Selling the city: Officials work to ensure Bonner Springs reaps benefits of area growth
Bonner Springs Mayor Jeff Harrington recently noted sometimes being the “best kept secret” isn’t such a good thing.
At a Bonner Springs-Edwardsville Chamber of Commerce event last month, he reviewed some of Bonner Springs’s events and developments in 2014, including the two Kansas Teacher of the Year finalists from Bonner Springs schools and Kim Mitchell, Bonner Springs Elementary principal, who was named Principal of the Year for Kansas by a professional education organization.
These were examples of what a great community Bonner Springs is, he said — and why everyone in city should be proud to promote it as a great place to live and do business.
“It shouldn’t continue to be a secret anymore,” he told the crowd. “The job that we all have is to convey that to our family and friends. Spread the word; tell everyone the education in Bonner Springs is phenomenal.”
It’s a message the city has tried to communicate for years, but one that’s finally beginning to spread as, in addition to the school district’s recent successes, growth in the Village West area seems to now be having a greater impact on surrounding communities.
Some residents may prefer that Bonner Springs not get any larger, but there are many reasons why growth is good.
Marcia Harrington, community and economic development director, said this is because commercial property is taxed at a higher rate than residential property, bringing in more property tax revenues, and more retail obviously means more sales tax revenues — all helping the city reduce the tax burden on the residents and provide better services.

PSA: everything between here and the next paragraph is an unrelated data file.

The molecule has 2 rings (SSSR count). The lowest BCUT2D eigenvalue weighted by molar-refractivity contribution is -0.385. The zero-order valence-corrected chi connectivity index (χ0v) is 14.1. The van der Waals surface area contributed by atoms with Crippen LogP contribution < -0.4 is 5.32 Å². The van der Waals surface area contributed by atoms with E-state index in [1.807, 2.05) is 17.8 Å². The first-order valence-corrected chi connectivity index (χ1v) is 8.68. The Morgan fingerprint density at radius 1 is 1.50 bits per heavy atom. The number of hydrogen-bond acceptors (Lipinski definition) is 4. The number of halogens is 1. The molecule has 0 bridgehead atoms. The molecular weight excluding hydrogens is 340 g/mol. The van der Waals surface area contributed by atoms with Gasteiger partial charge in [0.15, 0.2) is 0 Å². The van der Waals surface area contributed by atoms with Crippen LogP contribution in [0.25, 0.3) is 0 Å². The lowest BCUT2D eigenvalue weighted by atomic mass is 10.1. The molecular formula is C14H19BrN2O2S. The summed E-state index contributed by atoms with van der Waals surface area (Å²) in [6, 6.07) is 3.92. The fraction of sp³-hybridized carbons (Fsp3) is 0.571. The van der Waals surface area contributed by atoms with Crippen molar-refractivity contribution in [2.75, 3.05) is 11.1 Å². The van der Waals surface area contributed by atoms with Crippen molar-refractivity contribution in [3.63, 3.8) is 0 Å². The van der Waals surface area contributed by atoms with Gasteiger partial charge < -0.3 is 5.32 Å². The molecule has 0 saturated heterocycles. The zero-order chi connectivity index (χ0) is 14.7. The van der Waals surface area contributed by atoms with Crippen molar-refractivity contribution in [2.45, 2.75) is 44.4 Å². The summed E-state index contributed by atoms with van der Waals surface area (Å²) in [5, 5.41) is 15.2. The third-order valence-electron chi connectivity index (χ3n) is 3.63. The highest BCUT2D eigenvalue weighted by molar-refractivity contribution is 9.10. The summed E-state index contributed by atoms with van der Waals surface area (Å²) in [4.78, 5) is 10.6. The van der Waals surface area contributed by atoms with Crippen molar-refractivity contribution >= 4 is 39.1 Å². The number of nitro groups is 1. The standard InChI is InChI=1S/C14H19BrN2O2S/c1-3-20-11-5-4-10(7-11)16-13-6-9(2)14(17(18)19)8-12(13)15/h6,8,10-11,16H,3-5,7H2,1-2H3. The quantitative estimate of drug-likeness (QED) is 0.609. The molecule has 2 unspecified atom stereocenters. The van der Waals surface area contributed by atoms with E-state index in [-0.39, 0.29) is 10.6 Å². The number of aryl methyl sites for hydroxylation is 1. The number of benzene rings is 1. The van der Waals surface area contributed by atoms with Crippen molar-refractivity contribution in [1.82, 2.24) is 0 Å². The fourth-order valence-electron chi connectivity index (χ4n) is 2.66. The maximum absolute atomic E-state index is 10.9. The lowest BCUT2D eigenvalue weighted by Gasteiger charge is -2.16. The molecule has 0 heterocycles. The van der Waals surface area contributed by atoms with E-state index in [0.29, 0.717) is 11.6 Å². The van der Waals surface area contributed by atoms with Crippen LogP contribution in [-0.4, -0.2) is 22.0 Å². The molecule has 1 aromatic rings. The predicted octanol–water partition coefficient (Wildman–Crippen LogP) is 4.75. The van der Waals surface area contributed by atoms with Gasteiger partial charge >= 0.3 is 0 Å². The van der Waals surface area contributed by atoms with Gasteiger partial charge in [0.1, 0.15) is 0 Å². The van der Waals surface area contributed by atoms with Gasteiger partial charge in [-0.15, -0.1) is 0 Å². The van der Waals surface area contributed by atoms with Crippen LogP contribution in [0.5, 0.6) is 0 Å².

“Any time you have new improvements, new construction, that’s going to increase your property taxes,” Marcia Harrington said. “Economic development is about increasing revenues for your city to help sustain it, along with improving the quality of life and offering different shopping opportunities.”
Of course, the city also hopes to expand its residential offerings, because population demographics are needed to attract commercial development. In particular, the city hopes to provide more senior housing options — the council last month passed a resolution of support for a developer who wants to apply for housing tax credits to build some senior villas.
“Senior housing and a sit-down, family restaurant are the two main things that people approach me about, that they would like to see in Bonner Springs,” Marcia Harrington said.
But there are some challenges to finding residential development-friendly land in the city.
“The desire from developers is to locate in an area where you already have the infrastructure, and we’re running out of space in our older areas of the city to put developments,” Marcia Harrington said.
The city may need to improve some of its streets and other infrastructure north of Metropolitan Avenue to attract more senior housing and other residential developments, she said.
Harrington makes efforts to attract development day-in and day-out, marketing the city in various ways.
“My real preference is to meet face to face with potential developers and commercial brokers,” she said.
Since the city is interested in retail development to increase sales tax revenues and provide more variety for residents to shop and eat without having to go outside the city, Harrington attends the International Council of Shopping Centers’ conference for national retailers in Las Vegas each year to network and promote the city.
She also networks locally, taking part in the Kansas City Kansas Chamber of Commerce and Wyandotte County Economic Development Council, and takes calls from people looking to locate in the area.
Like other metro-area cities, Bonner Springs offers a full list of development incentives to entice developers. While some don’t like giving “handouts” such as tax abatements or reduced fees to developers, Marcia Harrington says it is a necessary to attract things like the proposed $64 million Westgate Project at 118th Street and State Avenue.